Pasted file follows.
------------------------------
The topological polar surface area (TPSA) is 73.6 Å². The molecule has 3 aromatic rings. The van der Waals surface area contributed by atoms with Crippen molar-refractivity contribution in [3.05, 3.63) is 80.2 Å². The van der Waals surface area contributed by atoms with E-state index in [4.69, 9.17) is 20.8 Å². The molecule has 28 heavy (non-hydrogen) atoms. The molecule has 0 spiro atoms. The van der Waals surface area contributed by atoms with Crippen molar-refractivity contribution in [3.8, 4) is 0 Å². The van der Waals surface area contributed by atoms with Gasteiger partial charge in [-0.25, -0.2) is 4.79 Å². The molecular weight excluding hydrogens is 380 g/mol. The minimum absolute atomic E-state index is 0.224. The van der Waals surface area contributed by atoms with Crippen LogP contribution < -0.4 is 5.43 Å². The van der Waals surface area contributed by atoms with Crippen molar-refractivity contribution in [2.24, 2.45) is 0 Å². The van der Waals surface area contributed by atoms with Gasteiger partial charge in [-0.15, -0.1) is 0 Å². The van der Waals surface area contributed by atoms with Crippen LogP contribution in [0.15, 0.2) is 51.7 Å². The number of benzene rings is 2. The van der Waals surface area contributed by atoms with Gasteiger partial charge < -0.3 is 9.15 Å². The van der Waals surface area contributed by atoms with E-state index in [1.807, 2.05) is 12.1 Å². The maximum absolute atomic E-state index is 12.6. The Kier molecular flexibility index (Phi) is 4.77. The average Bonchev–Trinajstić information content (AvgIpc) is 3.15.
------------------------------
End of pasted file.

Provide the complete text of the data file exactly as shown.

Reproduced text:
The topological polar surface area (TPSA) is 73.6 Å². The molecule has 3 aromatic rings. The van der Waals surface area contributed by atoms with Crippen molar-refractivity contribution in [3.05, 3.63) is 80.2 Å². The van der Waals surface area contributed by atoms with E-state index in [4.69, 9.17) is 20.8 Å². The molecule has 28 heavy (non-hydrogen) atoms. The molecule has 0 spiro atoms. The van der Waals surface area contributed by atoms with Crippen molar-refractivity contribution in [3.8, 4) is 0 Å². The van der Waals surface area contributed by atoms with Gasteiger partial charge in [-0.25, -0.2) is 4.79 Å². The molecular weight excluding hydrogens is 380 g/mol. The minimum absolute atomic E-state index is 0.224. The van der Waals surface area contributed by atoms with Crippen LogP contribution < -0.4 is 5.43 Å². The van der Waals surface area contributed by atoms with Crippen molar-refractivity contribution in [2.24, 2.45) is 0 Å². The van der Waals surface area contributed by atoms with Gasteiger partial charge in [-0.15, -0.1) is 0 Å². The van der Waals surface area contributed by atoms with Crippen LogP contribution in [0.15, 0.2) is 51.7 Å². The number of benzene rings is 2. The van der Waals surface area contributed by atoms with Gasteiger partial charge < -0.3 is 9.15 Å². The van der Waals surface area contributed by atoms with E-state index in [1.807, 2.05) is 12.1 Å². The maximum absolute atomic E-state index is 12.6. The Kier molecular flexibility index (Phi) is 4.77. The average Bonchev–Trinajstić information content (AvgIpc) is 3.15.